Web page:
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The AgfaPhoto AP15 is a good-looking camera, even hidden behind a cube of plexiglass. It looks like Agfa is planning to release red, silver, and black models—all of which will come with a totally sweet red shutter button. The most exciting design element is probably the dual strap anchors, which hint at a full neck strap for the camera, rather than some flimsy and useless wrist strap. Two thumbs up to Agfa.

FI Front Photo

The front of the AP15 has a lot in common with previous Agfa cameras—except for the big lens and the AgfaPhoto logo.

FI Back Photo

The small LCD is accompanied by a brand new scroll wheel and a nice little thumb rest.

FI Top Photo

The top of the camera has a nice brushed metal look (it might even be real metal) and a classy red shutter button.

Right next to the info button is a dedicated "function menu" button. On most cameras (including the AgfaPhoto Selecta 16), the function button brings up a small menu that gives the user access to the most commonly used operations. Without a separate menu button, we would guess that one of the options in the function menu is to bring up the full main menu for more detailed options. Since the AP15 was behind glass (and not turned on), we have no way of knowing whether Agfa has undergone a redesign of its menu design or is relying on the same menus seen on previous models.

The "info" button on the back of the AP15 looks like a new addition, which could serve one of two purposes: either offering helpful advice or explanations of camera functions or displaying camera info such as remaining battery life or memory card capacity. Either way, it's interesting to note that AgfaPhoto decided to devote valuable real estate to providing a dedicated button for this purpose. We can only hope that it will have a significant impact on ease of use.

FI Ease Of Use Photo

The Info button hints at some kind of tool tip feature, while the function button will get you quick access to controls.

Unfortunately, the AP15 was safely encased in a glass box at CP+, so we weren't able to get our hands on the camera. The combination of a small-ish LCD and directional pad suggests that the camera does not feature a touch screen. The traditional directional pad from previous Agfa cameras has been replaced by what appears to be a scroll wheel control, which should make menu navigation and manual control operation a bit more streamlined.

The back of the camera features a textured thumb rest, while the edge of the LCD forms a convenient ridge to also help with gripping the camera. Based on the placement of the scroll wheel, it looks like one-handed operation might be a little tricky for anything other than releasing the shutter, but we can't say for sure until we've gotten the camera in our hot little hands. The front of the camera offers a contoured lip, similar to what you'll find on AgfaPhoto's Compact series.

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A small tether on either side of the camera suggests that it will ship with an actual neck strap—rather than the flimsy wrist strap that conventionally comes with compact cameras. If this is true, we heartily approve.

FI Handling Photo 1

We couldn't get our hands on the AP15, but this model was kind enough to show the camera in perspective.

The AgfaPhoto AP15 has a physical mode dial on the top of the camera, which gives us a sneak peek into some of the modes that will be available on the camera. For manual control users, you have manual and shutter priority modes, but not aperture priority mode. There's also a Program mode, auto mode, scene mode, panorama mode, and movie mode. We aren't sure how to decipher the little diamond symbol, but our marginally informed guess is that this represents some kind of creative mode, art filters, or other picture effects.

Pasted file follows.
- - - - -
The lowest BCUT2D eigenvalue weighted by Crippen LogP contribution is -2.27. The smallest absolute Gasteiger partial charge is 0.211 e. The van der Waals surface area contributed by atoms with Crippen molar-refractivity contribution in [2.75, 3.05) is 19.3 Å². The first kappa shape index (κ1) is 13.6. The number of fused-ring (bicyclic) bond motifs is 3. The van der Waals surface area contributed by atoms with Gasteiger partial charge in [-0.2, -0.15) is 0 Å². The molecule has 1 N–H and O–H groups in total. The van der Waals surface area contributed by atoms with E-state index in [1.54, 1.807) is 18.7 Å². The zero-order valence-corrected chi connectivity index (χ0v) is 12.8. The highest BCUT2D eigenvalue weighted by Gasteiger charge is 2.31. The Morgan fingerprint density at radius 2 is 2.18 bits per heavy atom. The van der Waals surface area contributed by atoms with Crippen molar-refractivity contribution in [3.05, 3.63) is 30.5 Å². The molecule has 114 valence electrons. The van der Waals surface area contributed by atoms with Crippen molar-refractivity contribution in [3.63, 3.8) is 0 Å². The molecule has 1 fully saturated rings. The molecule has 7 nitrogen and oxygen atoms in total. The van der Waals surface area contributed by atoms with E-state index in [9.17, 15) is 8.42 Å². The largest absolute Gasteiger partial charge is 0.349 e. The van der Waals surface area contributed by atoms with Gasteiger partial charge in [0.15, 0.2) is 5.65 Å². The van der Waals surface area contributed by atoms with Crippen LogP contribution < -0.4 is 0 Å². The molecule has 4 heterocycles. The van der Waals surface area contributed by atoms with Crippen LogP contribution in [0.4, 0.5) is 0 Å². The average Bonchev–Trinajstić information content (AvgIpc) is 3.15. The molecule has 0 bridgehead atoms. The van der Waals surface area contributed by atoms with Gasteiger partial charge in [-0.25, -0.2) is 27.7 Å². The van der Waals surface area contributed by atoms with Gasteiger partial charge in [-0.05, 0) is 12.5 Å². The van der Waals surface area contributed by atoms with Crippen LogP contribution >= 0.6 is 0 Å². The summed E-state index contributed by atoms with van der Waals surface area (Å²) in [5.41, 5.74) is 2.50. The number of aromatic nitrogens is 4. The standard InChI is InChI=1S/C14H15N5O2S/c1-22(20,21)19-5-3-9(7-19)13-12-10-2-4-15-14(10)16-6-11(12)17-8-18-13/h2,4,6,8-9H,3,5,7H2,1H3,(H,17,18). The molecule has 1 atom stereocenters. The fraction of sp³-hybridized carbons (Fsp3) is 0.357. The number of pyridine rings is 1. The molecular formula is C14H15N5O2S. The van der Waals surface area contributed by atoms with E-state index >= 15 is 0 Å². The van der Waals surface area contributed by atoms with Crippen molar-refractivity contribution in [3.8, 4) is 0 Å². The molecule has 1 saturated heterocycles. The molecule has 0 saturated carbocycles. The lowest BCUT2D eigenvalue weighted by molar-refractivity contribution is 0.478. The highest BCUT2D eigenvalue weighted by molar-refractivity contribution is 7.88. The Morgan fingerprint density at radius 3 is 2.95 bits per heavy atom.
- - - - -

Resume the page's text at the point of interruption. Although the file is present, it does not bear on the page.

FI Modes Photo

The solid-looking mode dial gives us a sneak peek into what's to come, while the brushed red shutter butter beckons.

The mode dial up top features a dedicated auto mode, which has been brought back from the company's earlier models. There is also a scene mode available, though no "auto scene" mode, as we saw on the Selecta 16. (Presumably, scene mode requires you to set the scene manually.) For somewhat savvier users, the Program Auto mode will give you access to all control options except for shutter speed and aperture.

The front of the camera sports a "full HD" label, which suggests that the camera will record 1920x1080 video at an undisclosed framerate. (Based on industry trends and previous Agfa models, we would guess that the video will be 1080/30p.) The AP15 represents the company's first entry into the full HD digital market, with previous models offering only VGA or 720p video recording.

There is a dedicated button on the back of the camera, which can probably be used to capture video in any mode (including auto mode, manual mode, etc.). There's also a movie mode on the mode dial up top, which would presumably give you some more control over video recording options.

Two tiny built-in microphones are labelled for the left and right channels, indicating that audio will be recorded in stereo—also a first for Agfa.

A button on the top of the camera indicates that the AgfaPhoto AP15 will have some kind of burst mode or continuous shot. (We might even speculate that the prominence of the button suggests that the burst mode is pretty good—but that might also be wishful thinking.) Previous Agfa cameras have had nothing much to boast of in continuous shooting.

The bottom button on the directional pad shares time between playback delete and self-timer options. Two-second and ten-second timers are virtually industry requirements, but we'll have to see whether Agfa has thrown in any neat bonus options. The large AF assist lamp on the front of the camera probably doubles as a self-timer indicator light.

As might be expected, the AP15 boasts a dedicated button for playback mode, which is conveniently nestled right next to the display button. Since we couldn't turn the camera on, we have no way of knowing what playback mode looks like—or what info/histogram options might be available by hitting the display button. The zoom lever on the top of the camera is labeled with traditional icons for thumbnail and playback zoom, which suggests that there will be some variety in how closely you can examine your photos while in playback mode.